University of Pennsylvania Abramson Cancer Center researchers conducted a study to assess just how nimble are oncologists to FDA safety alerts. The study found that once the FDA moved to restrict the label of two immunotherapies, usage by oncologists dropped by 50%.
TrialSite News follows up with question and answer summary of this study.
Who sponsored the study?
Abramson Cancer Center at the University of Pennsylvania (Penn Medicine).
Who Funded the Study?
The study was funded by 1) the Conquer Cancer Foundation and 2) the National Cancer Institute of The National Institutes of Health
Why is the study timely?
As the world of cancer medicine grapples with the rapid pace of approval for new therapies, particularly as it relates to the FDA’s accelerated approval (AA) program. There are so many new treatments available it is hard to keep up as many physicians have incredibly busy schedules.
What are the concerns with the FDA accelerated approval (AA) program when it comes to cancer drugs?
The FDA’s AA program has come under significant scrutiny in recent months. There are plenty of supports of course—as the program does in fact bring promising drugs into the clinic more expeditiously, which can benefit millions of patients and even save lives. However, critics counter that these drugs shouldn’t come to market prior to undergoing extensive randomized Phase III clinical trials, which is considered the gold standard in medical and drug development research.
How was the Study Conducted?
The study, published in JAMA, examined usage rates of two immunotherapies approved for first-line use in advanced bladder cancer patients who are not eligible for standard cisplatin-based chemotherapy: the PD-1 inhibitor pembrolizumab and the PD-L1 inhibitor atezolizumab. The FDA approved both therapies in 2017 based on phase II studies. However, data from ongoing phase III studies showed patients had decreased survival when taking these drugs compared to undergoing first-line platinum-based chemotherapy. This led the FDA to restrict the label indications compared to the original approval. The restrictions went into effect in June 2018.
Using a de-identified data set from the Flatiron Health database, which is derived from the health records from more than 280 oncology clinics across the United States, Penn researchers initiated a study to examine the treatments for 1,965 patients with advanced bladder cancer. Between May 2018 and January 2019, the rate of immunotherapy usage among these patients decreased from 51.9 percent to 30.3 percent per 100 patients. The rate of chemotherapy usage increased from 37 percent to 60.6 percent per 100 patients. Rates of PD-L1 testing also increased from 9.3 percent to 21.2 percent per 100 patients.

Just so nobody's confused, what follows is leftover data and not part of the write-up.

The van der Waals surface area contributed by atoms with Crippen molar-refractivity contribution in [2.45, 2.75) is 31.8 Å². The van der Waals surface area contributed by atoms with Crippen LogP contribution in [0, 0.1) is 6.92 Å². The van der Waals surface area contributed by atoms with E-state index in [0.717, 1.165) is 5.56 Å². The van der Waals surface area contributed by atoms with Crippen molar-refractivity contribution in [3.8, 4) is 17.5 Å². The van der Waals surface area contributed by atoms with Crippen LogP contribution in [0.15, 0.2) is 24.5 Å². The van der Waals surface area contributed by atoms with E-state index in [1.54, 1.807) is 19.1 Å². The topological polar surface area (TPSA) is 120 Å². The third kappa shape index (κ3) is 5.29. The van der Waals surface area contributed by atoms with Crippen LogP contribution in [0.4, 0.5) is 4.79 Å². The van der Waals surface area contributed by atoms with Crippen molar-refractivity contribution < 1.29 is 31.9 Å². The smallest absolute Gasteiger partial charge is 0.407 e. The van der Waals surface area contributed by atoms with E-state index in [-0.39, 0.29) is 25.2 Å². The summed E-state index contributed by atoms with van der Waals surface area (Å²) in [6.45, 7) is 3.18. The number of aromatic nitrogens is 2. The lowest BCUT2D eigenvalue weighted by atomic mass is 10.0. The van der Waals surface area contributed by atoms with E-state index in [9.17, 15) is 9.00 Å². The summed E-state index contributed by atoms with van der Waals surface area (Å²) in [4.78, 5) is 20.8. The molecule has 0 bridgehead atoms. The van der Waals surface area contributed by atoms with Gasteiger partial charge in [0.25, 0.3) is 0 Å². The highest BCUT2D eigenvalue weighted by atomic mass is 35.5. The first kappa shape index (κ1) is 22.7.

The Penn Medicine researchers found that the findings offer reassurance that oncologists can be nimble enough to quickly incorporate the latest guidelines into their practices when new safety data comes to light. However, the researchers caution that there are other factors that could be contributing to the trends observed. Further study is needed to continue to assess the effect of label changes on clinical practice.
Ronac Mamtani, MD, MSCE, assistant professor of Hematology-Oncology, Perelman School of Medicine, University of Pennsylvania
Ravi B. Parikh, MD, MPP, Medical Ethics and Health Policy, University of Pennsylvania
Blythe Adamson, PhD, senior qualitative scientist, Flatiron Health
Aaron Cohen, MD, MSCE, associate medical director of Flatiron Health
About Penn Medicine
Penn Medicine is one of the world’s leading academic medical centers, dedicated to the related missions of medical education, biomedical research, and excellence in patient care. Penn Medicine consists of the Raymond and Ruth Perelman School of Medicine at the University of Pennsylvania (founded in 1765 as the nation’s first medical school) and the University of Pennsylvania Health System, which together form a $7.8 billion enterprise.
The Perelman School of Medicine has been ranked among the top medical schools in the United States for more than 20 years, according to U.S. News & World Report’s survey of research-oriented medical schools. The School is consistently among the nation’s top recipients of funding from the National Institutes of Health, with $425 million awarded in the 2018 fiscal year.
The University of Pennsylvania Health System’s patient care facilities include: the Hospital of the University of Pennsylvania and Penn Presbyterian Medical Center–which are recognized as one of the nation’s top “Honor Roll” hospitals by U.S. News & World Report–Chester County Hospital; Lancaster General Health; Penn Medicine Princeton Health; and Pennsylvania Hospital, the nation’s first hospital, founded in 1751. Additional facilities and enterprises include Good Shepherd Penn Partners, Penn Home Care and Hospice Services, Lancaster Behavioral Health Hospital, and Princeton House Behavioral Health, among others.
Penn Medicine is powered by a talented and dedicated workforce of more than 40,000 people. The organization also has alliances with top community health systems across both Southeastern Pennsylvania and Southern New Jersey, creating more options for patients no matter where they live.
Penn Medicine is committed to improving lives and health through a variety of community-based programs and activities. In fiscal year 2018, Penn Medicine provided more than $525 million to benefit our community.